My code is for a Tic Tac Toe game and checking for a draw state but I think this question could be more useful in a general sense.

I have a list that represents the board, it looks like this:

board = [1,2,3,4,5,6,7,8,9]

When a player makes a move, the integer they moved on is replaced with their marker ('x' or 'o'). I already have checks in place to look for a winning state. What I can't do is check for a draw state, where none of the list values are integers but a winning state has not been set.

The code I have so far:

if any(board) != playerOne or any(board) != playerTwo:
    print 'continue'
elif all(board) == playerOne or playerTwo:
    print 'Draw'

The if statement works, the elif does not. I think the problem is my 'or' operator. What I want to check for is: if the every item on the board is either playerOne marker or playerTwo marker. If I were to make the code:

elif all(board) == playerOne or all(board) == playerTwo:

I would be checking to see if every place on the board was playerOne or every place on the board is playerTwo, which it won't be.

So how do I check if the board is taken up by a combination of playerOne markers and playerTwo markers?

  • 3
    That's really not how any() and all() work: "Return True if (any/all) element of the iterable is true. If the iterable is empty, return False."
    – Matt Ball
    Oct 6, 2013 at 17:43

2 Answers 2


Generally speaking:

all and any are functions that take some iterable and return True, if

  • in the case of all, no values in the iterable are falsy;
  • in the case of any, at least one value is truthy.

A value x is falsy iff bool(x) == False. A value x is truthy iff bool(x) == True.

Any non-boolean elements in the iterable are perfectly acceptable — bool(x) maps, or coerces, any x according to these rules:

  • 0, 0.0, None, [], (), [], set(), and other empty collections are mapped to False
  • all other values are mapped to True.

The docstring for bool uses the terms 'true'/'false' for 'truthy'/'falsy', and True/False for the concrete boolean values.

In your specific code samples:

You’ve slightly misunderstood how these functions work. The following does something completely different from what you thought:

if any(foobars) == big_foobar:

...because any(foobars) would first be evaluated to either True or False, and then that boolean value would be compared to big_foobar, which generally always gives you False (unless big_foobar coincidentally happened to be the same boolean value).

Note: the iterable can be a list, but it can also be a generator or a generator expression (≈ lazily evaluated/generated list), or any other iterator.

What you want instead is:

if any(x == big_foobar for x in foobars):

which basically first constructs an iterable that yields a sequence of booleans—for each item in foobars, it compares the item to the value held by big_foobar, and (lazily) emits the resulting boolean into the resulting sequence of booleans:

tmp = (x == big_foobar for x in foobars)

then any walks over all items in tmp and returns True as soon as it finds the first truthy element. It's as if you did the following:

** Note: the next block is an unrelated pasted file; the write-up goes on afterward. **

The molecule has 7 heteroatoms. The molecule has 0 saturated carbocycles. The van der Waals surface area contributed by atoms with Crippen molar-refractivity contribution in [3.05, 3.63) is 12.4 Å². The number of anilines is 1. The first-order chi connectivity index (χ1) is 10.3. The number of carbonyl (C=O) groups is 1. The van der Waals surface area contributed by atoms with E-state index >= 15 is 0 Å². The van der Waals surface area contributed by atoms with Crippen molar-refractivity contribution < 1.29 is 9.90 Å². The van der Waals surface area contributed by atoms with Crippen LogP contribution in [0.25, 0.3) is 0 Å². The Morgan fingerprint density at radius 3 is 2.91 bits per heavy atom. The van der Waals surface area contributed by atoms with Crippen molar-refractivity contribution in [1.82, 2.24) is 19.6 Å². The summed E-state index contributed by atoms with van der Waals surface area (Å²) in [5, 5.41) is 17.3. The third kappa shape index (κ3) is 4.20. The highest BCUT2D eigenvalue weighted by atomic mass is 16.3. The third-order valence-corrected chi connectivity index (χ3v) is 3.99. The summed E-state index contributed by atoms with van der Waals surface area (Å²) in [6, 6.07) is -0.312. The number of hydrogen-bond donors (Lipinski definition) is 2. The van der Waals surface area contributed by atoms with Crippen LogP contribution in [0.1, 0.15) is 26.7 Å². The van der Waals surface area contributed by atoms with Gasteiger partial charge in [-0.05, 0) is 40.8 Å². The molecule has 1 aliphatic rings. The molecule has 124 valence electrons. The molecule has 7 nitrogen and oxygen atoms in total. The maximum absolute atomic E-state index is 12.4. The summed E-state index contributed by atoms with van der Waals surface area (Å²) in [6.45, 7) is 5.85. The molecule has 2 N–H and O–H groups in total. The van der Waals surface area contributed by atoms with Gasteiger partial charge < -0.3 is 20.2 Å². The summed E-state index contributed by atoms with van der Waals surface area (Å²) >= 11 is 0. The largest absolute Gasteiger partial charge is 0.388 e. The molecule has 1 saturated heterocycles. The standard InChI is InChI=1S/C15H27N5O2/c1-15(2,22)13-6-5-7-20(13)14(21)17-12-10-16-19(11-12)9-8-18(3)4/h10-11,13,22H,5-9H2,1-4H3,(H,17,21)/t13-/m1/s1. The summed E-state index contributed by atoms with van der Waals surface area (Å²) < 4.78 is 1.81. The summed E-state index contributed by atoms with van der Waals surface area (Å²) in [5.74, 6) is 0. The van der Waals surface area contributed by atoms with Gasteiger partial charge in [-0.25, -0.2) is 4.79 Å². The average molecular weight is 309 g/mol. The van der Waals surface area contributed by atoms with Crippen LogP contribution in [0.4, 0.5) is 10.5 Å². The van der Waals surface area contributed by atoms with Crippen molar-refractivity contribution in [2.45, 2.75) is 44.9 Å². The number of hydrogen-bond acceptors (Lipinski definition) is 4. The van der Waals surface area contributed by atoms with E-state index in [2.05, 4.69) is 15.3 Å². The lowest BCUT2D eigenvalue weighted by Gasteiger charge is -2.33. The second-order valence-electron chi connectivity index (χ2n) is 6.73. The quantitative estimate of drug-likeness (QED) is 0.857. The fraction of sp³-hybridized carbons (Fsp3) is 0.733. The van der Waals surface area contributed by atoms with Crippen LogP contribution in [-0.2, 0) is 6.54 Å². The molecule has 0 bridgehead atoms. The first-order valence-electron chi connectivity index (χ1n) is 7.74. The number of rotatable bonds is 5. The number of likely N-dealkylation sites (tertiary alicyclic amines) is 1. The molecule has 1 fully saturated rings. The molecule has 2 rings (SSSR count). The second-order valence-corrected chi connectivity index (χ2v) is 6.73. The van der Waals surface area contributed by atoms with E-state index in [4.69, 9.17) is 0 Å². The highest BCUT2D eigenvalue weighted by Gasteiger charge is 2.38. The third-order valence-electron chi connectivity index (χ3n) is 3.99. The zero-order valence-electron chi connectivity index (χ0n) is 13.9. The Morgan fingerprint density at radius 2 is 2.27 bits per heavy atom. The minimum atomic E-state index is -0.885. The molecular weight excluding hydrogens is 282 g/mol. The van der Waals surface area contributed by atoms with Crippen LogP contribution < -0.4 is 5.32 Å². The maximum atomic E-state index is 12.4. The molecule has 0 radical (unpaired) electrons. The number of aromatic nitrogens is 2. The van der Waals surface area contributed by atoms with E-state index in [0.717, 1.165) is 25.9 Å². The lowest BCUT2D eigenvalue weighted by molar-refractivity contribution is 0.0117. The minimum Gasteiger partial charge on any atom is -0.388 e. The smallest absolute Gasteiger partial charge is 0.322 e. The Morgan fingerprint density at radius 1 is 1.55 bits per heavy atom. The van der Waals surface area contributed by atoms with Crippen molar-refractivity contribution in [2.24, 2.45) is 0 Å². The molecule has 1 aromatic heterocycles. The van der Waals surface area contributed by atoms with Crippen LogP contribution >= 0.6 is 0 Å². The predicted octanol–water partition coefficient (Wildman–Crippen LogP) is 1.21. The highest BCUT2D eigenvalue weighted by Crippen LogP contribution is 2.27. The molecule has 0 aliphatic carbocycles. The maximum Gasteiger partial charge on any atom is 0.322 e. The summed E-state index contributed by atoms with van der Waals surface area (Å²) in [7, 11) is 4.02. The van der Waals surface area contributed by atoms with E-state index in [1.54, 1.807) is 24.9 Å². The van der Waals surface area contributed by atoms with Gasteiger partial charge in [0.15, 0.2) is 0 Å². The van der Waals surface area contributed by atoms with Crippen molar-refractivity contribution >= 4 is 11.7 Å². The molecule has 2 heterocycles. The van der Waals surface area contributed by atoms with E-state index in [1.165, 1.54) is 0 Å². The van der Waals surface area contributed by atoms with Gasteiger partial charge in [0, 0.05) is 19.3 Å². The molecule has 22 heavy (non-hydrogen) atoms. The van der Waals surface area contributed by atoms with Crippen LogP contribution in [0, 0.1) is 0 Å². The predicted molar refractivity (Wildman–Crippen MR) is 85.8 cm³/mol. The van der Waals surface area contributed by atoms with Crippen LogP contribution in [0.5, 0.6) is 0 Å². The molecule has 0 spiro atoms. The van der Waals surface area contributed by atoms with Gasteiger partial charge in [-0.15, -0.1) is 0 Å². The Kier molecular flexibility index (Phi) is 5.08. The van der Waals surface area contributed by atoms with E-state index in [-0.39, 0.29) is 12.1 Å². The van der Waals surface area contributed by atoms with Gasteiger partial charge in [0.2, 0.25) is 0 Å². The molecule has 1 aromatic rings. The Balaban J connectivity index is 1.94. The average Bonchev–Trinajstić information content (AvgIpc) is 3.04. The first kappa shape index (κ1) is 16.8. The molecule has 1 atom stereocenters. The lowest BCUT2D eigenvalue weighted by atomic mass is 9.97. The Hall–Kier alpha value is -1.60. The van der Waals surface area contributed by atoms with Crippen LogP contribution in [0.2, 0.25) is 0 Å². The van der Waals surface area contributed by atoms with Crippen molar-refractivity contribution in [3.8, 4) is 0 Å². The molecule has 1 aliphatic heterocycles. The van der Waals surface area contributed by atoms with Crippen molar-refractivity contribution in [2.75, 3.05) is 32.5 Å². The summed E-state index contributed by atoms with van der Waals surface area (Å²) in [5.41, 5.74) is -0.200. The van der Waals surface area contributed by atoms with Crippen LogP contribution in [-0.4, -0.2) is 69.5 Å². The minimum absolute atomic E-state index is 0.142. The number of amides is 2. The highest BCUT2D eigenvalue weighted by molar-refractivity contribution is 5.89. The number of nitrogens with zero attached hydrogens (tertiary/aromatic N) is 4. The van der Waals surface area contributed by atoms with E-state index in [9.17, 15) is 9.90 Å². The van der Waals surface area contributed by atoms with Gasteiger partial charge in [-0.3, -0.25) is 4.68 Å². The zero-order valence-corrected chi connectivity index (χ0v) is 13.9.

In [1]: foobars = ['big', 'small', 'medium', 'nice', 'ugly']                                        

In [2]: big_foobar = 'big'                                                                          

In [3]: any(['big' == big_foobar, 'small' == big_foobar, 'medium' == big_foobar, 'nice' == big_foobar, 'ugly' == big_foobar])        
Out[3]: True

Note: As DSM pointed out, any(x == y for x in xs) is equivalent to y in xs but the latter is more readable, quicker to write and runs faster.

Some examples:

In [1]: any(x > 5 for x in range(4))
Out[1]: False

In [2]: all(isinstance(x, int) for x in range(10))
Out[2]: True

In [3]: any(x == 'Erik' for x in ['Erik', 'John', 'Jane', 'Jim'])
Out[3]: True

In [4]: all([True, True, True, False, True])
Out[4]: False

See also: http://docs.python.org/2/library/functions.html#all

  • 9
    I think instead of any(x == big_foobar for x in foobars) it'd be more idiomatic to write big_foobar in foobars.
    – DSM
    Oct 6, 2013 at 17:54

For the question in the title:

if a list contains one set of values or another

it might be more natural to use set operations. In other words, instead of

if any(x==playerOne for x in board) or any(x==playerTwo for x in board):

# or 
if playerOne in board or playerTwo in board:

use set.issubset (or set.intersection1):

if {playerOne, playerTwo}.issubset(board):

# or
if {playerOne, playerTwo} & set(board):

If playerOne and playerTwo are set/list/tuple of values, then compute their union and test if it's a subset of board:

if {*playerOne,*playerTwo}.issubset(board):

Also if the question is

if every item on the board is either playerOne marker or playerTwo marker

then instead of

if all(x == playerOne or x == playerTwo for x in board):

test set equality:1

if {playerOne, playerTwo} == set(board):

1 You can obviously assign set(board) to some variable beforehand so that you don't have to cast board to a set every time you need to test this condition.

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